CCUS, transport and trade: creating a holistic carbon market
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In order to hit its 2050 net zero target for carbon dioxide emissions, the world will have to virtually eliminate the 40 gigatonnes of CO2 that it currently pours into the atmosphere every year. Even if the significant growth of renewables and other carbon free energy sources continues, we redouble our efforts to reduce consumption and also improve energy efficiency, a sizeable gap will remain: an annual 4.3-13 gigatonnes of CO₂ will somehow have to be removed from the atmosphere to reach a carbon neutral world.
CCUS as a key pillar and the major barrier to its adoption
There are currently only two technologies capable of both reducing and removing emissions. The first is carbon capture, utilization and storage (CCUS), which the International Energy Agency (IEA) has acknowledged as a key pillar in the energy transition. This process traps more than 90% of the CO2 in the flue gas emitted by power stations or hard-to-abate industrial plants – and the carbon can then be stored underground or used by industry. But despite its many advantages, there are currently only 26 commercial-scale CCUS operations in place globally – 14 of them installed by Mitsubishi Heavy Industries (MHI) Group – capturing just 40 megatonnes of carbon annually.
The major barrier to greater adoption, as the IEA recognizes, is cost. As global leaders, with a 70% market share, MHI Group is working hard to bring the average price of CCUS down from $50-70/tonne of CO2 to around $30/tonne through cheaper technology, economies of scale and applying it to more industries, such as liquefied natural gas (LNG). This is working: there are almost 40 new CCUS projects under development, including the world’s largest at Drax Power Station in the UK, which will remove 9 megatonnes of carbon on its own. But we will ultimately need to capture 200 times today’s volumes and that requires government subsidies, such as the 45Q tax credit in the US, a sufficiently robust worldwide carbon price and – ultimately – willingness by consumers to pay a ‘green premium’ for products produced with clean technology.
The second technology that can help remove emissions is direct air capture (DAC). This will be desperately needed in the decades to come since even if we capture CO2 from all our existing industrial and energy infrastructure, it is not enough amount. However, DAC is not a mature technology yet and while we are working to perfect it, the current cost of $150-200/tonne of CO2 at the very minimum is prohibitive.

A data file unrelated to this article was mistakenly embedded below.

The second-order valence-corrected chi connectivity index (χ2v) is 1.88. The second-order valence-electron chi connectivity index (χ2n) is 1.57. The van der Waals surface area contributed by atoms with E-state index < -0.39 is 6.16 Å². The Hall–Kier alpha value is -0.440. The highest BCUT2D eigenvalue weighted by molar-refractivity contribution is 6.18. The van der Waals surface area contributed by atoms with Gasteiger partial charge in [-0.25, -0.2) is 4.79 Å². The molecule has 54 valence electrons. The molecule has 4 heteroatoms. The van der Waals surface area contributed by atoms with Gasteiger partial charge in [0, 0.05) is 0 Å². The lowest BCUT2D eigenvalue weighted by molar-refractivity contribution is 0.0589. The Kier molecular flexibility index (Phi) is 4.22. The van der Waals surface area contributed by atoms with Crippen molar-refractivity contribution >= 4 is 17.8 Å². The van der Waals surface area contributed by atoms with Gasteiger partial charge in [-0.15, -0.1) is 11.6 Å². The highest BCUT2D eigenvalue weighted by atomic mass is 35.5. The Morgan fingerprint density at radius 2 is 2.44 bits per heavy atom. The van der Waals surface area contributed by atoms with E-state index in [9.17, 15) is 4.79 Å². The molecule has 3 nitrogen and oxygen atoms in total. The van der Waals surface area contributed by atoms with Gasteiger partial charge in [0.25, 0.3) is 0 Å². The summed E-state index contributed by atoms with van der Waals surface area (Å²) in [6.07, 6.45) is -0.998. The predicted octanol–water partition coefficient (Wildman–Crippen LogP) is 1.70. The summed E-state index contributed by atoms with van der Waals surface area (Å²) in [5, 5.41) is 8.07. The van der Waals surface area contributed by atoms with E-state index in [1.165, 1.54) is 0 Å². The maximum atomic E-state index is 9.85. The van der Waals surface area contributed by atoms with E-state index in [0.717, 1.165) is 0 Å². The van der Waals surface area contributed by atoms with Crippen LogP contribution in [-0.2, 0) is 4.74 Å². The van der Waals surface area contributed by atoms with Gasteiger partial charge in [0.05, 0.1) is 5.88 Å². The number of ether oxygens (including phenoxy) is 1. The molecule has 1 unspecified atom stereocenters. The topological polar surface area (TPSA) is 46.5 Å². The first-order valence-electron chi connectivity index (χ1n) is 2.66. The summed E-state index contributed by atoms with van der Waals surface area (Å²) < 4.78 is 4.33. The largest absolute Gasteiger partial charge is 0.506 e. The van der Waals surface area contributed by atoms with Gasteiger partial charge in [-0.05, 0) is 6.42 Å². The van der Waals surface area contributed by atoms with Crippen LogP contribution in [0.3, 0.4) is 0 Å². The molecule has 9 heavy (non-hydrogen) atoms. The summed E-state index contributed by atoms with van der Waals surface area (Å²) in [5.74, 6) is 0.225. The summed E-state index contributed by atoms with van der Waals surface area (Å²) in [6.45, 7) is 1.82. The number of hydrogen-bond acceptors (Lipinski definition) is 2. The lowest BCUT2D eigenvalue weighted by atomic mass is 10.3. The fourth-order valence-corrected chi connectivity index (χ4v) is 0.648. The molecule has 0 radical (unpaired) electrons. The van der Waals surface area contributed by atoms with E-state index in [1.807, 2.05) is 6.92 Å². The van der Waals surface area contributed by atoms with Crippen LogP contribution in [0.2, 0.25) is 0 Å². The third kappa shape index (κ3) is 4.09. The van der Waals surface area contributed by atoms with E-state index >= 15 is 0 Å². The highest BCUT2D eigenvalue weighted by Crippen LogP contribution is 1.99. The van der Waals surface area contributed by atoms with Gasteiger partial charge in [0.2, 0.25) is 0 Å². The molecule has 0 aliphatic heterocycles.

Meanwhile, it is also critical to think about what to do with the CO₂ once captured. Fortunately, industrial applications, for example using carbon to produce electrofuels or cement, are proliferating, making it increasingly valuable. Large-scale storage sites, such as depleted oil reservoirs and sub-sea aquifers, also exist. But such storage will need to be paid for, as will the network of pipelines, ships and trucks to get the carbon from where it is captured to where it can be used or sequestered.
More than an equipment supplier, creating value chain
We at MHI Group intend to be involved in all aspects of this carbon value chain. Apart from the CCUS equipment, we supply compressors and pumps and are studying construction of a liquefied CO2 (LCO₂) carrier to cover long distances at low cost. However, we want to be more than an equipment supplier. As we build out the physical carbon network, we are simultaneously working with IBM on a digital carbon network that we call CO₂NNEX. The ultimate aim is to create a marketplace for trading carbon, with MHI Group bringing buyers and sellers together and taking a commission. Think of it as offering ‘CaaS’ – CO2 as a service – to our customers, be they utilities selling captured CO2, oil companies offering storage, or industrial users wishing to purchase carbon black.
We are confident that one, or more, such global carbon markets will evolve in the next five to 10 years since we are not the only ones with this idea. We will need partners of course, but we already have IBM on the digital side and can find people with the right commercial and trading background. Japan, which is interested in carbon capture and utilization (CCU) and the UK, which is investing heavily in storage (CCS), are promising launch markets.
The carbon business is one of MHI Group’s core pillars and by evolving it creatively we can ensure a future both for our company and the world.